Caring For German Shepherd Dogs
German Shepherd dogs have many qualities that make them wonderful family pets. In the right environment and with the proper care and training, they can remain fit and active through most of their lifespan. To keep them healthy and disease free, it's important that they receive vital vaccinations, a good diet, regular brushing and plenty of mental and physical exercise.
German Shepherd dogs (puppies) should have their first vaccinations when they are eight to ten weeks old and again a couple weeks later. It's important that they are protected against distemper, parvovirus, canine hepatitis, coronavirus, parainfluenza and leptospirosis. They should receive their initial rabies vaccination at six months.
The most common hereditary disorder in German Shepherd dogs is hip dysplasia, a malformation of the hip socket. It can result in joint pain and arthritis. You can help prevent problems from developing by ensuring that your dog does not become overweight. Over-exercising German Shepherd dogs, especially puppies, can put extra strain on the joints as they are forming, so exercise should be gentle for the first six months.
It's vital that your dog be fed a proper diet as inadequate nutrition can result in problems such as dry, flaky skin or ear infections. If you decide to feed your pet a commercial dried dog food, choose a premium brand that has been scientifically formulated and comes in different varieties suited to puppies, adults and aging dogs. Correct diet is imperative for healthy dogs.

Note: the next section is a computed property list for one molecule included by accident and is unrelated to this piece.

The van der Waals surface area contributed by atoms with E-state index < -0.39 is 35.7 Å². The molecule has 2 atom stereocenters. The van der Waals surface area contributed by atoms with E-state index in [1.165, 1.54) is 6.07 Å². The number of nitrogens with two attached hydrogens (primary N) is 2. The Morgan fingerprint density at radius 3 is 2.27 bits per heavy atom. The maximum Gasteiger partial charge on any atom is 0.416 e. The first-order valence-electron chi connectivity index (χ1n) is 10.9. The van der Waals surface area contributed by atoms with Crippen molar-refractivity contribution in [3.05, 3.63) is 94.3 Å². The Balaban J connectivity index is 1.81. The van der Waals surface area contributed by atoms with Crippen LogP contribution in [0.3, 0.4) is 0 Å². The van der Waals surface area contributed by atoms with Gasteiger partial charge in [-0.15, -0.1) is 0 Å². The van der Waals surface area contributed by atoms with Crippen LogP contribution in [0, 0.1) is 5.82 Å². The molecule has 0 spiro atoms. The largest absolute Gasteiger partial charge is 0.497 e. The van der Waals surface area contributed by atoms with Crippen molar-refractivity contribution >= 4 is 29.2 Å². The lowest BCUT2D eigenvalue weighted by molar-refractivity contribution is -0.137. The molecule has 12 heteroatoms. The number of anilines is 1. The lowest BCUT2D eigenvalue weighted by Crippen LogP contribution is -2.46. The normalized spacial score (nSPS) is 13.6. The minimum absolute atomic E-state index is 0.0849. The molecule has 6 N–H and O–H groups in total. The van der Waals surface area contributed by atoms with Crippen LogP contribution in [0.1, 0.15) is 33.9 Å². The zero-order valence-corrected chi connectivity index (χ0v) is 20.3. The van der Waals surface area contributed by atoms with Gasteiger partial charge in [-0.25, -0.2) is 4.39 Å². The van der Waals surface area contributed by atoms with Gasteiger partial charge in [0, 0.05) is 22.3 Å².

The most nutritious diet for this type of dog would be largely made up of fresh meat. However, the cost would be prohibitive for many owners. A balanced approach to diet is to supplement dried food with meat such as hamburger or pork chops. You can even feed German Shepherd dogs a whole chicken or rabbit, which they will consume bones and all. This is a natural way to keep their teeth and gums clean and healthy. Be sure to serve it raw, otherwise the bones could splinter.
Grooming is less important for German Shepherd dogs than for some other breeds, but they do require regular brushing. They have a woolly undercoat beneath their longer outer coat. If this undercoat becomes matted, they may develop skin problems or bald spots. Brushing will prevent mats and keep the outer coat shiny.
As working dogs, bred for herding sheep, German Shepherd dogs need plenty of exercise. They should be walked twice a day and given plenty of open outdoor space in which to roam. They enjoy running and hiking their owners, especially through fields or woods. They will jump into water and swim when given a chance. This should be encouraged as it is one form of exercise that is safe for their joints.
This breed of dog is highly intelligent, which is why they are used as police dogs and guide dogs. If they don't get a chance to exercise their minds, they can become listless, bored or destructive. Training which challenges them to learn new behaviors or tricks on command can be just as rewarding to the dog as to its owner.
German Shepard dogs love to please their masters and thrive on human attention and stimulation. If you put in the time and effort to ensure your dog's health needs are met, you will be rewarded with years of faithful companionship.